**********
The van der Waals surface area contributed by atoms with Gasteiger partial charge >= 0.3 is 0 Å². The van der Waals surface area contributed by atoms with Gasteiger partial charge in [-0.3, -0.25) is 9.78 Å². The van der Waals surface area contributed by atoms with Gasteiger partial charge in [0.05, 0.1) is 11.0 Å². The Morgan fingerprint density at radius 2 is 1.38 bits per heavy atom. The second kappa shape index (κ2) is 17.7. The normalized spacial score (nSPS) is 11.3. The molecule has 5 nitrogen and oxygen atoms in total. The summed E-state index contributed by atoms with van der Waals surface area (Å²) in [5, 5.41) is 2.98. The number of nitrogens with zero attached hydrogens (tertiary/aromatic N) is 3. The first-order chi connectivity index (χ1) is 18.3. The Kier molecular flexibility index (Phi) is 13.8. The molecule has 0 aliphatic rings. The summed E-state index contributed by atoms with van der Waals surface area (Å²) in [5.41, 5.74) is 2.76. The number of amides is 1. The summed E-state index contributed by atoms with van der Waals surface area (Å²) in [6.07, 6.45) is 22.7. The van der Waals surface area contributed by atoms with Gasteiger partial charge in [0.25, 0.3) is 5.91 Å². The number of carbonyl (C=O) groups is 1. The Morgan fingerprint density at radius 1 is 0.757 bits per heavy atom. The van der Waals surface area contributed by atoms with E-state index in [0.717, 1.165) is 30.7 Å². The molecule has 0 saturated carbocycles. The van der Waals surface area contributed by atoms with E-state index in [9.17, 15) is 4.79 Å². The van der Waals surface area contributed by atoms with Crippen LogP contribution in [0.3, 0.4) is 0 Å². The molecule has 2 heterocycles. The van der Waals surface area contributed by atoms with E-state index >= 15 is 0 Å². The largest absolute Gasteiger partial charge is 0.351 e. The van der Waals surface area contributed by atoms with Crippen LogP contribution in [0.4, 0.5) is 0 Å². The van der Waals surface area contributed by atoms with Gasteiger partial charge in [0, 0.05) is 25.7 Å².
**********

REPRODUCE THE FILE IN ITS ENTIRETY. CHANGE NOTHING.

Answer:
The van der Waals surface area contributed by atoms with Gasteiger partial charge >= 0.3 is 0 Å². The van der Waals surface area contributed by atoms with Gasteiger partial charge in [-0.3, -0.25) is 9.78 Å². The van der Waals surface area contributed by atoms with Gasteiger partial charge in [0.05, 0.1) is 11.0 Å². The Morgan fingerprint density at radius 2 is 1.38 bits per heavy atom. The second kappa shape index (κ2) is 17.7. The normalized spacial score (nSPS) is 11.3. The molecule has 5 nitrogen and oxygen atoms in total. The summed E-state index contributed by atoms with van der Waals surface area (Å²) in [5, 5.41) is 2.98. The number of nitrogens with zero attached hydrogens (tertiary/aromatic N) is 3. The first-order chi connectivity index (χ1) is 18.3. The Kier molecular flexibility index (Phi) is 13.8. The molecule has 0 aliphatic rings. The summed E-state index contributed by atoms with van der Waals surface area (Å²) in [5.41, 5.74) is 2.76. The number of amides is 1. The summed E-state index contributed by atoms with van der Waals surface area (Å²) in [6.07, 6.45) is 22.7. The van der Waals surface area contributed by atoms with Gasteiger partial charge in [0.25, 0.3) is 5.91 Å². The number of carbonyl (C=O) groups is 1. The Morgan fingerprint density at radius 1 is 0.757 bits per heavy atom. The van der Waals surface area contributed by atoms with E-state index in [0.717, 1.165) is 30.7 Å². The molecule has 0 saturated carbocycles. The van der Waals surface area contributed by atoms with E-state index in [9.17, 15) is 4.79 Å². The van der Waals surface area contributed by atoms with Crippen LogP contribution in [0.3, 0.4) is 0 Å². The molecule has 2 heterocycles. The van der Waals surface area contributed by atoms with E-state index >= 15 is 0 Å². The largest absolute Gasteiger partial charge is 0.351 e. The van der Waals surface area contributed by atoms with Crippen LogP contribution in [0.4, 0.5) is 0 Å². The van der Waals surface area contributed by atoms with Gasteiger partial charge in [0, 0.05) is 25.7 Å².